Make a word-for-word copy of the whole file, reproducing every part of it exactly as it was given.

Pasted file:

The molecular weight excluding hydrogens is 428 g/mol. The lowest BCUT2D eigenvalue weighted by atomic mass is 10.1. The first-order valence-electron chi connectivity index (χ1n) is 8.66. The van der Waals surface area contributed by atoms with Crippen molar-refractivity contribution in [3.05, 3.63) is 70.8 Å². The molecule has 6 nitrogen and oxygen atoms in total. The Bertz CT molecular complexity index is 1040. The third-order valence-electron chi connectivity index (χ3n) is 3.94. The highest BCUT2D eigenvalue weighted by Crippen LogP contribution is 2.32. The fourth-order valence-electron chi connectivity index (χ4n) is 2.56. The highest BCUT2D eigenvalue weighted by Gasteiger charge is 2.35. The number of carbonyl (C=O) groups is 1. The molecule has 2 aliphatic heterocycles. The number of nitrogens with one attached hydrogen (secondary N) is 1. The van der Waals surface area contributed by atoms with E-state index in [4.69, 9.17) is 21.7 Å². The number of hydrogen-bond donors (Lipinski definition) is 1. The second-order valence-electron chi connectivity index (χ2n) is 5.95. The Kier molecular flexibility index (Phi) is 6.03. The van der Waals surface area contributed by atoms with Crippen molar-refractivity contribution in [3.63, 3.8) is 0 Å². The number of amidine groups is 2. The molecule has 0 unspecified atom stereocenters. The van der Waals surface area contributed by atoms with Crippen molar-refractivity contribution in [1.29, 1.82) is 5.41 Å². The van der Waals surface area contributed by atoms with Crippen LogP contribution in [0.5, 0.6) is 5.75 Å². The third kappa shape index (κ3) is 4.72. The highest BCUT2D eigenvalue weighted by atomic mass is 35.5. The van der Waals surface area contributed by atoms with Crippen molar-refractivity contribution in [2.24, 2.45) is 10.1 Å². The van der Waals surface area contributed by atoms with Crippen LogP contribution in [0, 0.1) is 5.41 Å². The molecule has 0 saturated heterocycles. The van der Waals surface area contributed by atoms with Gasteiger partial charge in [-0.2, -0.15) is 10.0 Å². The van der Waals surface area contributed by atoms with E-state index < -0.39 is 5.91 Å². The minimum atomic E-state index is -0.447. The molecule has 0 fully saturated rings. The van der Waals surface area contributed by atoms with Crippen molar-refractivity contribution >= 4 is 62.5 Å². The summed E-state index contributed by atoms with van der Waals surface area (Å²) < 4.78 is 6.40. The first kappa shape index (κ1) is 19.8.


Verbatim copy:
The molecular weight excluding hydrogens is 428 g/mol. The lowest BCUT2D eigenvalue weighted by atomic mass is 10.1. The first-order valence-electron chi connectivity index (χ1n) is 8.66. The van der Waals surface area contributed by atoms with Crippen molar-refractivity contribution in [3.05, 3.63) is 70.8 Å². The molecule has 6 nitrogen and oxygen atoms in total. The Bertz CT molecular complexity index is 1040. The third-order valence-electron chi connectivity index (χ3n) is 3.94. The highest BCUT2D eigenvalue weighted by Crippen LogP contribution is 2.32. The fourth-order valence-electron chi connectivity index (χ4n) is 2.56. The highest BCUT2D eigenvalue weighted by Gasteiger charge is 2.35. The number of carbonyl (C=O) groups is 1. The molecule has 2 aliphatic heterocycles. The number of nitrogens with one attached hydrogen (secondary N) is 1. The van der Waals surface area contributed by atoms with E-state index in [4.69, 9.17) is 21.7 Å². The number of hydrogen-bond donors (Lipinski definition) is 1. The second-order valence-electron chi connectivity index (χ2n) is 5.95. The Kier molecular flexibility index (Phi) is 6.03. The van der Waals surface area contributed by atoms with Crippen molar-refractivity contribution in [3.63, 3.8) is 0 Å². The number of amidine groups is 2. The molecule has 0 unspecified atom stereocenters. The van der Waals surface area contributed by atoms with Crippen molar-refractivity contribution in [1.29, 1.82) is 5.41 Å². The van der Waals surface area contributed by atoms with Crippen LogP contribution in [0.5, 0.6) is 5.75 Å². The third kappa shape index (κ3) is 4.72. The highest BCUT2D eigenvalue weighted by atomic mass is 35.5. The van der Waals surface area contributed by atoms with Crippen molar-refractivity contribution in [2.24, 2.45) is 10.1 Å². The van der Waals surface area contributed by atoms with Crippen LogP contribution in [0, 0.1) is 5.41 Å². The molecule has 0 saturated heterocycles. The van der Waals surface area contributed by atoms with Gasteiger partial charge in [-0.2, -0.15) is 10.0 Å². The van der Waals surface area contributed by atoms with E-state index < -0.39 is 5.91 Å². The minimum atomic E-state index is -0.447. The molecule has 0 fully saturated rings. The van der Waals surface area contributed by atoms with Crippen molar-refractivity contribution >= 4 is 62.5 Å². The summed E-state index contributed by atoms with van der Waals surface area (Å²) < 4.78 is 6.40. The first kappa shape index (κ1) is 19.8.